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  • Timothy

ComfortDelGro – Buy Now or Wait for Later?

Updated: Feb 28, 2020

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I’ve looked into this company in the past (~2 years ago), and had largely forgotten about it. But somehow this counter popped back into my mind a couple days back and I decided to take a second look at it.

It’s a company that most Singaporeans would be familiar with — in fact, it’s probably a love-hate relationship.  Some grew up taking taxis as their main source of transport (not me). Some have had great / bad experience riding in one. For those who drive, taxi drivers are the bane on the roads.

Much like other blue chips, we grew up with this company.

The old adage of investment is this — invest in a company that you’re familiar with. Does ComfotDelGro count as one? Perhaps.

To borrow a heavily overused catch-phrase, over the past few years we’ve seen lots of disruptions in the market.

Quoting Tom Goodwin:

And this has very obviously, and very visibly affected ComfortDelGro. It has seen its stock price drop from a high of $3.09 in Feb 2015 to a closing of $2.29 today. That’s a drop of about 26%. What gives?

With the arrival of Uber and Grab came a game-changing plan. The trend of ‘crowdsourcing’ of your business meant that traditional companies suddenly found themselves slowly being edged out by companies that place a heavy emphasis on technology. What seemed to be an impenetrable moat, or at least one that would take decades to reach, turned out to not be that impregnable after all (Singaporeans should find this analogy familiar).

As a stock investor, we need to be able to differentiate between a short-term setback vs. a long-term issue. The question then is, for how long will Grab and Uber last for? 5 years? 10?

My guess, is that this is a structural issue, one that strikes at the core of the business.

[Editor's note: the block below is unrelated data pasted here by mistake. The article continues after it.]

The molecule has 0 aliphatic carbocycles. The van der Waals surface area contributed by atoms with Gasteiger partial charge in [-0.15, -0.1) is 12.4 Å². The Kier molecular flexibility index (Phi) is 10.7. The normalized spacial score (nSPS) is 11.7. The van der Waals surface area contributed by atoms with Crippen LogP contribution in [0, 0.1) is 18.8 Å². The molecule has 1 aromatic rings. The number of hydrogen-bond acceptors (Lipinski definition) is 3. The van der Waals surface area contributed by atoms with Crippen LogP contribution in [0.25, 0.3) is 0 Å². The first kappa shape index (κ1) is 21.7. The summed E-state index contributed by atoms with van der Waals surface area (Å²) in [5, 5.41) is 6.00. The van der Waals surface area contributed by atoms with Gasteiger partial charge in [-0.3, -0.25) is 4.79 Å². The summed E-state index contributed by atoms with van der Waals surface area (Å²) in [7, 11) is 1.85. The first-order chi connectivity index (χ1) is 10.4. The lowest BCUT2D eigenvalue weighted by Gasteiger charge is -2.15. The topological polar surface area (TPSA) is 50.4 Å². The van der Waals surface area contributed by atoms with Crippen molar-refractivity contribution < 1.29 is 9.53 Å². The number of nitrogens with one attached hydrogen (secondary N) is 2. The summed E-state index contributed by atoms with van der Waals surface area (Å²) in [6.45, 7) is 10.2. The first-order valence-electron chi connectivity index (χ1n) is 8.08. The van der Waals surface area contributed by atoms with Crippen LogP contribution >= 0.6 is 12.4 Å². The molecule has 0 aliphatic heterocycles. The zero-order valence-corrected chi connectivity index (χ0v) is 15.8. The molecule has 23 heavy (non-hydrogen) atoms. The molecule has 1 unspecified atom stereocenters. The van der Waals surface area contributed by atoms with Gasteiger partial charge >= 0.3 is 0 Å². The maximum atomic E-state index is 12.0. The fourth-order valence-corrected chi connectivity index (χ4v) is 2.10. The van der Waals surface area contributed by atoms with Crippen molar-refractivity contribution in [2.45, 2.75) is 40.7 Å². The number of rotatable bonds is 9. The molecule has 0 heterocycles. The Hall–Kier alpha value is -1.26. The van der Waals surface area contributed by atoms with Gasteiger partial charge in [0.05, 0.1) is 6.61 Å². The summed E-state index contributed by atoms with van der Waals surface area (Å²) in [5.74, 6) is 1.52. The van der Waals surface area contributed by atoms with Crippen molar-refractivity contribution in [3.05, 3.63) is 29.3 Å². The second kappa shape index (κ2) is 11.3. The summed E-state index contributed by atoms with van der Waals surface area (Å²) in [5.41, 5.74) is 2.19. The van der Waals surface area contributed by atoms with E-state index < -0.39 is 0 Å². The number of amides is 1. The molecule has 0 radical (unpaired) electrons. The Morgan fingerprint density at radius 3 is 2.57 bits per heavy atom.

Taxi drivers have for a very long time made known their grievances against taxi companies, by way of unfair wages, long working hours, and most recently, their physical safety.

Combined with the carrot dangled by Uber and Grab, it is not wonder that taxi drivers have started to either jump ship, or to use the Grab app in their daily runs.

So back to the question — is this short-term or long-term? Right from the outset, we can see that given the way things are going, it may actually be a short-term issue. Uber is known to be bleeding money, and the company seems to be slowly imploding. Grab, on the other hand, seems to be riding a better ship.

The predatory pricing strategy adopted by both companies will not last. What they are trying to do is price each other out of the market, along with eating as much market share from the incumbents as possible. What will happen when the generous discounts are cut, and funds run dry? It would then mean that costs may slowly be passed down to both the drivers and consumers, making it not so attractive to be riding a Grab or Uber anymore.

Grab admits that such strategy is not sustainable, and evidently so, as it has been trying to purchase vehicles to penetrate into the taxi market. (cf. What would their business plan be then? Would they end up being just another taxi operator in Singapore?

ComfortDelGro has had a good track record in consistently growing its profits over the long-term. The question then is how nimble management can be, and how they can steer the ship in favour of the recent winds of change. We have seen a few good initiatives (by way of incentives, and renting taxis out by the hour instead of single day leases) by the company in an attempt to reinvent itself, but will that be enough? Obviously a reactive attitude towards change is not good, and what investors want is a proactive management that is able to predict, or at least adapt well to the changing environment.

For all we know, this disruption in the taxi industry is just the beginning. With the advent of driver-less cars (probably at least a decade away from practical implementation), and IoT, we may very well find ourselves in a world where a taxi industry without taxis exist.

(not vested in ComfortDelGro)

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